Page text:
On 13 September 2006, the EU notified the WTO's Committee on Technical Barriers to Trade (the "TBT Committee") that it will shortly be adopting three new Decisions in the framework of Directive 2002/95/EC on the Restriction of the use of certain Hazardous Substances in Electrical and Electronic Equipment (RoHS).
The TBT Committee, which normally convenes three times a year, is required to be kept informed of new barriers to trade in the form of technical regulations that WTO Members adopt and which may affect imports from other Members' territories. It is also a forum providing Members with the opportunity to comment on such barriers, frequently with a view to dissuading the notifying Member from adopting them.
In this case however, it is certainly unlikely that any Member will be dissuading the EU from adopting the Decisions in question. That is because they all introduce exemptions to the framework RoHS Directive, which as Hong Kong's electrical appliances industry will know only too well, bans the use of six substances in goods that function via an electrical current. As from 1 July this year, all homogenous materials found within these goods put onto the EU market must contain no more than 0.1% by weight of lead, mercury, hexavalent chromium, PBB and PBDE and no more than 0.01% by weight of cadmium -- that is to say, unless the goods are subject to one of the applicable exemptions.
Such exemptions can be found in the Annex to the RoHS Directive. This Annex is amended from time to time, as and when the Commission adopts new exemptions, pursuant to requests from industry followed by recommendations from an independent institute and discussions with the EU-25's national RoHS experts. The new draft Decisions add 9 exemptions to the Annex of the RoHS Directive: 8 for lead (amongst which is 1 for cadmium combined with lead) and 1 for hexavalent chromium.
Thus, draft Decision 1 lays out the following exemptions:
"In the Annex to Directive 2002/95/EC the following points 21 to 27 are added:
'21. Lead and cadmium in printing inks for the application of enamels on borosilicate glass.
22. Lead as impurity in RIG (rare earth iron garnet) Faraday rotators used for fibre optic communications systems.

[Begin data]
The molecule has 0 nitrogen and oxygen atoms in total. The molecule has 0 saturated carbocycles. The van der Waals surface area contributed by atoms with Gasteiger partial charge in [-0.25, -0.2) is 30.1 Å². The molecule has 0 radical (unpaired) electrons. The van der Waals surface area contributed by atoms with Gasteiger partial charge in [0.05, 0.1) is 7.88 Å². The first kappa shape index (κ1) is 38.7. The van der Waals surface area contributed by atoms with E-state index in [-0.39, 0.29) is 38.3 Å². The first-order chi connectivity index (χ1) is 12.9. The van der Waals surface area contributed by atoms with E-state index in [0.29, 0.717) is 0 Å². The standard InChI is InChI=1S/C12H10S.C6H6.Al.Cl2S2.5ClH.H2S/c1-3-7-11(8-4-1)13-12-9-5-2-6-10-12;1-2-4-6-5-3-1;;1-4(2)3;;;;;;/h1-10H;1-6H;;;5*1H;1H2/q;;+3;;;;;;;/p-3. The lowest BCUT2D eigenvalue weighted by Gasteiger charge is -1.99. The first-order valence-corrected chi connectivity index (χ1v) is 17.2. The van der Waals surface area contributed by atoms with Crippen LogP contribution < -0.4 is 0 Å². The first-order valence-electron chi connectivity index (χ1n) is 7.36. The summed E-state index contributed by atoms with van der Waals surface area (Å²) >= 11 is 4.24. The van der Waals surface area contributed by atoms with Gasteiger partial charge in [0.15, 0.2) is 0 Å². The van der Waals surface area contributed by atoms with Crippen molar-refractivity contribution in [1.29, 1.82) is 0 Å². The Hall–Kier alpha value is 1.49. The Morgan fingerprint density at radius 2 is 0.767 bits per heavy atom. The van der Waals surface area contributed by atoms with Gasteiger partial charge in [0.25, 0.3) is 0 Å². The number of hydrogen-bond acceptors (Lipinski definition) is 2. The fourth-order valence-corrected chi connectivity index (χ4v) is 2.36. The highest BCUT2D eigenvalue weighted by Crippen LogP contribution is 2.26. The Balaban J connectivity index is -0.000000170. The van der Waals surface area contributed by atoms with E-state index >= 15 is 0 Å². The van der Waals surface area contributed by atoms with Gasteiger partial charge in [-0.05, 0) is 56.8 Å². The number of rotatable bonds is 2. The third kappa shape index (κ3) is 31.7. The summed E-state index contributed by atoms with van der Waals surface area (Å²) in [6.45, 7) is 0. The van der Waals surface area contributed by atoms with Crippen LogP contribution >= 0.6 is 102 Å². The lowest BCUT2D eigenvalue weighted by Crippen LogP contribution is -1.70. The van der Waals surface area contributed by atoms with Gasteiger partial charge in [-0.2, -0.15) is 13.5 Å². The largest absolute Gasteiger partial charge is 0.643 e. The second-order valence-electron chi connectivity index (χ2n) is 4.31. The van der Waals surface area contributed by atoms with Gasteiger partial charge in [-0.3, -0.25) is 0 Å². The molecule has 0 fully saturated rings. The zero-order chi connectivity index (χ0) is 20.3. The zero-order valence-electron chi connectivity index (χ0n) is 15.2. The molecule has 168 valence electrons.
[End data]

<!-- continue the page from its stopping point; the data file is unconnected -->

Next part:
23. Lead in finishes of fine pitch components other than connectors with a pitch of 0.65 mm or less with NiFe lead frames and lead in finishes of fine pitch components other than connectors with a pitch of 0.65 mm or less with copper lead-frames.
24. Lead in solders for the soldering to machined through hole discoidal and planar array ceramic multilayer capacitors.
25. Lead oxide in plasma display panels (PDP) and surface conduction electron emitter displays (SED) used in structural elements; notably in the front and rear glass dielectric layer, the bus electrode, the black stripe, the address electrode, the barrier ribs, the seal frit and frit ring as well as in print pastes.
26. Lead oxide in the glass envelope of Black Light Blue (BLB) lamps.
27. Lead alloys as solder for transducers used in high-powered (designated to operate for several hours at acoustic power levels of 125 dB SPL and above) loudspeakers.'"
Draft Decision 2 lays out the following exemption:
"In the Annex to Directive 2002/95/EC the following point 28 is added:
'28. Hexavalent chromium in corrosive preventive coatings of unpainted metal sheetings and fasteners used for corrosion protection and Electromagnetic Interference Shielding in equipment falling under category three of Directive 2002/96/EC (IT and telecommunications equipment). Exemption granted until 1 July 2007.'"
Finally, draft Decision 3 lays out the following exception:
"In the Annex to Directive 2002/95/EC the following point 29 is added:
'29. Lead bound in crystal glass as defined in Annex I (Categories 1, 2, 3 and 4) of Council Directive 69/493/EEC'".